Buying Business Assets

Having a close relationship with a bank can help a business owner find growth in new opportunities. Communication and trust are foundational to a great relationship with your banker.

Having to “spend money to make money” is especially true when it comes to purchasing assets and equipment for your business. They’re essential to your success, but can require significant out-of-pocket funds to buy in one go. If you can’t make the purchases without negatively impacting your cash flow, you can always lease or look into what government surplus has to offer.

Business Funding Tip


SBA terms vary based on the asset you are financing. Consider long term SBA fixed asset financing to keep payments low.
Designated as “property” by the IRS, assets are a valuable part of your operation. Make a list of the assets that will help your business thrive, classified into one of three categories: tangible, intangible, and intellectual property.

Tangible Assets

  • Land and building, vehicles, equipment, furniture
    • Used in day-to-day business
    • Lose value over time
    • Counted on your balance sheet

Intangible Assets

  • Reputation, brand identity, goodwill, loyal customer base
    • Contribute to gross value of your business
    • Selling for cash is challenging 

Intellectual Property

  • Trademarks, logos, website, patents, licensing agreements
    • Type of intangible asset
    • Secured by copyright or trademark
To lease or not to lease? That is the question. Now that you’ve specified the assets your business needs, it’s time to plan how you’ll be making the purchases.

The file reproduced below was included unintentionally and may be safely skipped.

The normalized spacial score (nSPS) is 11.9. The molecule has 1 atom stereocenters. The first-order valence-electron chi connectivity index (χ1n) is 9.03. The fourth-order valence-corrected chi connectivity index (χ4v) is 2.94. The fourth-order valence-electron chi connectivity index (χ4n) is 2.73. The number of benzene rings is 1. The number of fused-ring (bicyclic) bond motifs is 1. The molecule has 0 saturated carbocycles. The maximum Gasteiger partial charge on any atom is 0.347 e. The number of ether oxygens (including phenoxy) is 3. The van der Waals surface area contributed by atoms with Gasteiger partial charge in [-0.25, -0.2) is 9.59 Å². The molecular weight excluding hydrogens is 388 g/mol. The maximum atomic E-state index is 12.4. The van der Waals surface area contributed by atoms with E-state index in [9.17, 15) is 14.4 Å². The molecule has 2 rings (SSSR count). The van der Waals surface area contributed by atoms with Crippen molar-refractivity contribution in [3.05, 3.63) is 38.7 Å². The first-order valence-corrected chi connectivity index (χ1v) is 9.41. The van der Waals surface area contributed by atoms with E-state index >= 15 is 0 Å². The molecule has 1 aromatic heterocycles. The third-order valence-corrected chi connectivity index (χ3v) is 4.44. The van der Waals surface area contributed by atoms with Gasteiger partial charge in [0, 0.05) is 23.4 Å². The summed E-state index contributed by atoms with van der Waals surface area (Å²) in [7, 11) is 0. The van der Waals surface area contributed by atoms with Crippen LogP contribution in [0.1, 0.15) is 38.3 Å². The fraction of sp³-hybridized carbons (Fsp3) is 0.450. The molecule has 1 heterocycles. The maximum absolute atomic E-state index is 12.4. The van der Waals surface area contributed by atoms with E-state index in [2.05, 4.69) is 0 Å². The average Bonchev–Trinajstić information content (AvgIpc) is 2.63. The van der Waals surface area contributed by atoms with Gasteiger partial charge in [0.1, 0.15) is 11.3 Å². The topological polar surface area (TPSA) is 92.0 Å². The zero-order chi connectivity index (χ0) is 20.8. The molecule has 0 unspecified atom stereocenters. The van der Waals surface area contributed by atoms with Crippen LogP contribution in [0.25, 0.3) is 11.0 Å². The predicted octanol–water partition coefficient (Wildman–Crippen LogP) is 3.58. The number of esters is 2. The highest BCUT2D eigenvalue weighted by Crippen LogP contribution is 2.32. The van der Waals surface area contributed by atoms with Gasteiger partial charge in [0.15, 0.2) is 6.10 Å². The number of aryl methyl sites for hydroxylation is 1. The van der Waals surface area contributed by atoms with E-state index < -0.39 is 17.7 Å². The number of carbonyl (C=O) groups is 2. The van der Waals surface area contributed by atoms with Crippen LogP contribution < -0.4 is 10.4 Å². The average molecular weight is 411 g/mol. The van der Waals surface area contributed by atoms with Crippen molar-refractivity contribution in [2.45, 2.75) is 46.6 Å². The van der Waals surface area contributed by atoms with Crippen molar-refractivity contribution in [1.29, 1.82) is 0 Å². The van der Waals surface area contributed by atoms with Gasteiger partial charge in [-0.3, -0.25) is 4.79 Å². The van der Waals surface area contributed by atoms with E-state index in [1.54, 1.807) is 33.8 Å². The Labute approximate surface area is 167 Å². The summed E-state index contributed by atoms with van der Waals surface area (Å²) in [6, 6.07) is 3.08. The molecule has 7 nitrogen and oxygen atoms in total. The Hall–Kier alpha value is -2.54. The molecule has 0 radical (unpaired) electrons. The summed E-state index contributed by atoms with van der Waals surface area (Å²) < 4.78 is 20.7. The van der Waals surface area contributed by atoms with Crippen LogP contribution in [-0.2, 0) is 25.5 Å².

Leasing

If considerable assets like commercial space and/or expensive equipment are required, leasing may be the safer financial choice — and help you avoid getting caught up in a high-interest loan.

  • Advantages: Less upfront cash or credit is needed, short-term leases give you the opportunity to test your equipment, free maintenance is occasionally included, and lease payments are normally tax-deductible.
  • Disadvantages: Lifetime cost is usually higher than buying, replacement can be expensive, and depreciation of assets isn’t tax-deductible on average.
Remember to keep an eye on the details of your lease structure (e.g. length and buyout options), whether it’s an operating or capital lease. They each have a different accounting treatment and can seriously affect your business taxes. Like a standard rental agreement, you don’t own assets under an operating lease, or add them to your balance sheet. Your rental costs are counted as operating expenses, and since you’re not the owner, the asset’s maintenance, risk, or tax obligations aren’t your problem.

Buying

Buying your equipment is the way to go if you have the cash or credit on hand to back it up. The high upfront cost can be a deterrent for some, but official ownership and tax incentives make it an attractive option.

  • Advantages: Claim depreciation on your taxes, lifetime cost is usually lower than leasing, and you can include them as assets on your balance sheet.
  • Disadvantages: Requires more upfront cash or credit, less opportunity to test the assets, and you could be liable for ongoing maintenance and replacement.
If you can’t afford to pay cash in full, consider using credit or applying for a loan to support the expense. The weight of the total cost will be less burdensome stretched out over time, but you’ll pay more in terms of interest and fees.
Skip the open market in favor of an easier and more affordable way to buy tangible assets. Did you know that federal and state agencies sell their extra equipment, seized goods, and foreclosed property “as is” to the public?

You can purchase these items through your state’s online auction site, or by searching the following federal government auction sites:

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